Eating Dog Meat Soup
Kaesong, North Korea
“Who wants dog meat soup?” one of the tour leaders asked on the bus. “It’s five euros extra.”
“Dog meat soup is a traditional food of the Korean people,” the head North Korean tour guide explained. “We eat it three times a year on special days.”
A few of the men said they were interested.
A pause settled over the bus as the rest of us thought about it.
“Oh, I’ll do dog,” I said sheepishly, reaching into my pocket for a five euro note.
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Koreans eating dog meat is a cliché in America, but it’s an example of cultural misattribution. The eating of dog meat occurs throughout East Asia, but each Western nation tends to associate it with the specific culture where those Westerners first encountered it.
Thus, Americans associate the eating of dog meat with Koreans, because American servicemen first encountered the practice in South Korea after World War II. By contrast, the British associate the canine dish with the Cantonese-speaking Chinese of Guangdong, where Brit traders first came across it. I personally associate dog meat with Cambodia, the first place I saw several skinned and gutted dogs hanging by their teeth from a window in a butcher shop.
In Korean, dog meat soup is generally called bosintang, and you can find online recipes. However, in many Western jurisdictions, the sale of dog meat for human consumption is illegal. For example, my home state of California has declared it a misdemeanor to buy, sell, accept, or even possess “any carcass or part of any carcass of any animal traditionally or commonly kept as a pet or companion with the intent of using or having another person use any part of that carcass for food.” California Penal Code section 598b(a) (scroll down). That being said, as with all such exotica, where there is a will, a wallet and an ethnic neighborhood, there is a way.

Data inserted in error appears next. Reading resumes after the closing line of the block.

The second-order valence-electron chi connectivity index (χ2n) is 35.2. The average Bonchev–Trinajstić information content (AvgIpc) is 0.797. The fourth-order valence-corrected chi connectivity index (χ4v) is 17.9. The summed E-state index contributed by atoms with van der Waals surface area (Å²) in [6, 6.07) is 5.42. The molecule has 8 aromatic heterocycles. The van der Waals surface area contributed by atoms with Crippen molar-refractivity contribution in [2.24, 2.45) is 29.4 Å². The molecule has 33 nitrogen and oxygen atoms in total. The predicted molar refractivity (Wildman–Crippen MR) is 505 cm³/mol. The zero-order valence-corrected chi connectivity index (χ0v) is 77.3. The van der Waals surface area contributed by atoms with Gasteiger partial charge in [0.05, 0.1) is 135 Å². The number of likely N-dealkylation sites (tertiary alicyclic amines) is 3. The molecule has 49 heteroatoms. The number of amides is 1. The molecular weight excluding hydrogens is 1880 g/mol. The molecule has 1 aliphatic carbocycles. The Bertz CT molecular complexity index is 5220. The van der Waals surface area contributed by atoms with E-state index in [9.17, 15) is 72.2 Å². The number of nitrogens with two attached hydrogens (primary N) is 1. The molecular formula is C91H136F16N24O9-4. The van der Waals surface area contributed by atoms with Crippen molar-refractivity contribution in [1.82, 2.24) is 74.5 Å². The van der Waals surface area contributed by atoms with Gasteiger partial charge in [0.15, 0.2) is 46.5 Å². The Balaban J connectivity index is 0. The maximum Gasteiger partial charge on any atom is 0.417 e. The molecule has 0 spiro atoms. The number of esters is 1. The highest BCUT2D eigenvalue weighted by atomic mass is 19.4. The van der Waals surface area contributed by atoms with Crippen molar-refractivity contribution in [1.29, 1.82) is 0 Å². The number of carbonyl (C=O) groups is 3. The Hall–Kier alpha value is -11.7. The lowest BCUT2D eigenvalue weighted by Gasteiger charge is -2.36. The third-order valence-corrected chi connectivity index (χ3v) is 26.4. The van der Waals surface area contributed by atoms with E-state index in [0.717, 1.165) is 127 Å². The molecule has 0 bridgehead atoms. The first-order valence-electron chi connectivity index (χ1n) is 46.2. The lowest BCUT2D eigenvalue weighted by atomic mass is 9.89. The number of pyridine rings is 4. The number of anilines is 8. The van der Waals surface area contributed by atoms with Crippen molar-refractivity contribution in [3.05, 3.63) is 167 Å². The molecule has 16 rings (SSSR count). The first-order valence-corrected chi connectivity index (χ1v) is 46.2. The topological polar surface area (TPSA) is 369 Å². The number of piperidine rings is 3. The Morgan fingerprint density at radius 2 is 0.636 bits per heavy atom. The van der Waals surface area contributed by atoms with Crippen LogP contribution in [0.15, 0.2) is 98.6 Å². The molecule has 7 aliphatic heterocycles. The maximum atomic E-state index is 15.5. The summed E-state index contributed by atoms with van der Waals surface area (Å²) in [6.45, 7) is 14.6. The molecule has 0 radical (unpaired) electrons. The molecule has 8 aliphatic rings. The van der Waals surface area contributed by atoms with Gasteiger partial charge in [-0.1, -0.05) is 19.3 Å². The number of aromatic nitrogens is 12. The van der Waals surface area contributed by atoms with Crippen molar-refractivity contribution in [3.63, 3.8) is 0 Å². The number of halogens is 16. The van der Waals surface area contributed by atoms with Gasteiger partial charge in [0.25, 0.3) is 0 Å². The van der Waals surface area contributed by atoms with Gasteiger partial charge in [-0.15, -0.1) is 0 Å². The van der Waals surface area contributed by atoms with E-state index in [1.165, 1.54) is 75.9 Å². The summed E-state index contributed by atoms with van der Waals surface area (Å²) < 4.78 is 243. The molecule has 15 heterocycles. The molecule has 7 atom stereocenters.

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All of the dog eaters were seated at one table, and each place was set with nine small bowls made of yellow metal, covered by matching lids. The utensils were plastic chop sticks and a Western spoon.
The metal bowls each contained about three bites of a different dish, ranging from spicy cabbage to salad to sweet pastries. A bowl of moderately sticky white rice was also served to each diner. Bottles of water and local beer were on the table although, as was the case throughout the trip, the restaurant was stingy with the beverages.
After a few minutes, the dog soup came out. It was served in large black earthenware bowls and had a dark brown brothy color with hints of reds and yellows.
Enough with the back story, you say; what does dog meat taste like?
It tasted like beef – gamey, pungent beef.
The dog meat was only one component of the soup, which was rich in spices and vegetables. The meat settled at the bottom of the bowl, and I had to reach in with chopsticks to take it out.
The dog meat was in small, almost cylindrical pieces. It was stringy, not unlike the shredded meat found in Mexican food. The cuts were not in medallions or other recognizable shapes, probably because one dog doesn’t yield a lot of meat for the chef to work with. My slices had a moderate amount of fat on them, which I picked off. The meat was not oily.
It was good! After the initial cultural trepidation, I had to admit that the soup was excellent. It wasn’t as spicy as the hottest chile you’ve ever had, but it was in an adjacent neighborhood. Although the dog meat had a unique flavor, its juices did not overpower the soup or the vegetables. I didn’t ask for seconds, but I didn’t regret the firsts.
“This is actually pretty good,” one of the other travelers said. "It has a real bite to it.”